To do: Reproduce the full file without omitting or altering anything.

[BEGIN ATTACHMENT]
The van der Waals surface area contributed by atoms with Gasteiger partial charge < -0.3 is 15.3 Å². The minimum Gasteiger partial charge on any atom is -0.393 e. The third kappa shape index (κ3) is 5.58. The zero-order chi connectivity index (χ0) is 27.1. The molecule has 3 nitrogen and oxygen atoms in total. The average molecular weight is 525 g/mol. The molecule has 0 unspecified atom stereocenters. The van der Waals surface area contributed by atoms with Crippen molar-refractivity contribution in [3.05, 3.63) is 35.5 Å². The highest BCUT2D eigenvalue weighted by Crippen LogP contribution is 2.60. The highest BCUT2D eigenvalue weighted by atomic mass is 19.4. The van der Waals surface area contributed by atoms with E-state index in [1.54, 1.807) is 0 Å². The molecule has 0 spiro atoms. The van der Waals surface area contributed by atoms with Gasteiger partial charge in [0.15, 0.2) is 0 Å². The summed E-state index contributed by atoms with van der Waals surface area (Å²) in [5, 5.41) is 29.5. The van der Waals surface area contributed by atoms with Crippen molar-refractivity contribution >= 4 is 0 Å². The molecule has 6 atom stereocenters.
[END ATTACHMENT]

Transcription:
The van der Waals surface area contributed by atoms with Gasteiger partial charge < -0.3 is 15.3 Å². The minimum Gasteiger partial charge on any atom is -0.393 e. The third kappa shape index (κ3) is 5.58. The zero-order chi connectivity index (χ0) is 27.1. The molecule has 3 nitrogen and oxygen atoms in total. The average molecular weight is 525 g/mol. The molecule has 0 unspecified atom stereocenters. The van der Waals surface area contributed by atoms with Crippen molar-refractivity contribution in [3.05, 3.63) is 35.5 Å². The highest BCUT2D eigenvalue weighted by Crippen LogP contribution is 2.60. The highest BCUT2D eigenvalue weighted by atomic mass is 19.4. The van der Waals surface area contributed by atoms with E-state index in [1.54, 1.807) is 0 Å². The molecule has 0 spiro atoms. The van der Waals surface area contributed by atoms with Gasteiger partial charge in [0.15, 0.2) is 0 Å². The summed E-state index contributed by atoms with van der Waals surface area (Å²) in [5, 5.41) is 29.5. The van der Waals surface area contributed by atoms with Crippen molar-refractivity contribution >= 4 is 0 Å². The molecule has 6 atom stereocenters.